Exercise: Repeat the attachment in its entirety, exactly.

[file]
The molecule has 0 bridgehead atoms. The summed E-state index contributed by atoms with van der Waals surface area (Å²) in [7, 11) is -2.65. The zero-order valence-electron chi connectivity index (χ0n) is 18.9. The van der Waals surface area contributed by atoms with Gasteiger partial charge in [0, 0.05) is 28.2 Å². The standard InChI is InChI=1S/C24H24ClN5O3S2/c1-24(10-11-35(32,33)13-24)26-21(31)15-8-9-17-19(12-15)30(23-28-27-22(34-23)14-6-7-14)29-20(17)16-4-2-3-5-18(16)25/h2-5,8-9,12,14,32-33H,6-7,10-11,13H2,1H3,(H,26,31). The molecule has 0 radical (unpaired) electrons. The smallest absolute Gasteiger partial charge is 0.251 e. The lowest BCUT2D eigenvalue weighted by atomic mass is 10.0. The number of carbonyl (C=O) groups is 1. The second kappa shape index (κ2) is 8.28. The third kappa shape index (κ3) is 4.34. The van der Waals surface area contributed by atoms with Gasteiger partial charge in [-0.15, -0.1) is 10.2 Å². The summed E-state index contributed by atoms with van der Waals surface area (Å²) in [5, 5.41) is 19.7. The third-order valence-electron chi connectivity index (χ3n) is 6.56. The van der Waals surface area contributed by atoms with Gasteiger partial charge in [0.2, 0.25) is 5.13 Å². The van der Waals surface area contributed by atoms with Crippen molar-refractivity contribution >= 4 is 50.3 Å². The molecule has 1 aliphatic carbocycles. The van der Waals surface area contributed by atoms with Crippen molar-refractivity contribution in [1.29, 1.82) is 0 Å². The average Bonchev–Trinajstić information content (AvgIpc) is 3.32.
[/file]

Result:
The molecule has 0 bridgehead atoms. The summed E-state index contributed by atoms with van der Waals surface area (Å²) in [7, 11) is -2.65. The zero-order valence-electron chi connectivity index (χ0n) is 18.9. The van der Waals surface area contributed by atoms with Gasteiger partial charge in [0, 0.05) is 28.2 Å². The standard InChI is InChI=1S/C24H24ClN5O3S2/c1-24(10-11-35(32,33)13-24)26-21(31)15-8-9-17-19(12-15)30(23-28-27-22(34-23)14-6-7-14)29-20(17)16-4-2-3-5-18(16)25/h2-5,8-9,12,14,32-33H,6-7,10-11,13H2,1H3,(H,26,31). The molecule has 0 radical (unpaired) electrons. The smallest absolute Gasteiger partial charge is 0.251 e. The lowest BCUT2D eigenvalue weighted by atomic mass is 10.0. The number of carbonyl (C=O) groups is 1. The second kappa shape index (κ2) is 8.28. The third kappa shape index (κ3) is 4.34. The van der Waals surface area contributed by atoms with Gasteiger partial charge in [-0.15, -0.1) is 10.2 Å². The summed E-state index contributed by atoms with van der Waals surface area (Å²) in [5, 5.41) is 19.7. The third-order valence-electron chi connectivity index (χ3n) is 6.56. The van der Waals surface area contributed by atoms with Gasteiger partial charge in [0.2, 0.25) is 5.13 Å². The van der Waals surface area contributed by atoms with Crippen molar-refractivity contribution >= 4 is 50.3 Å². The molecule has 1 aliphatic carbocycles. The van der Waals surface area contributed by atoms with Crippen molar-refractivity contribution in [1.29, 1.82) is 0 Å². The average Bonchev–Trinajstić information content (AvgIpc) is 3.32.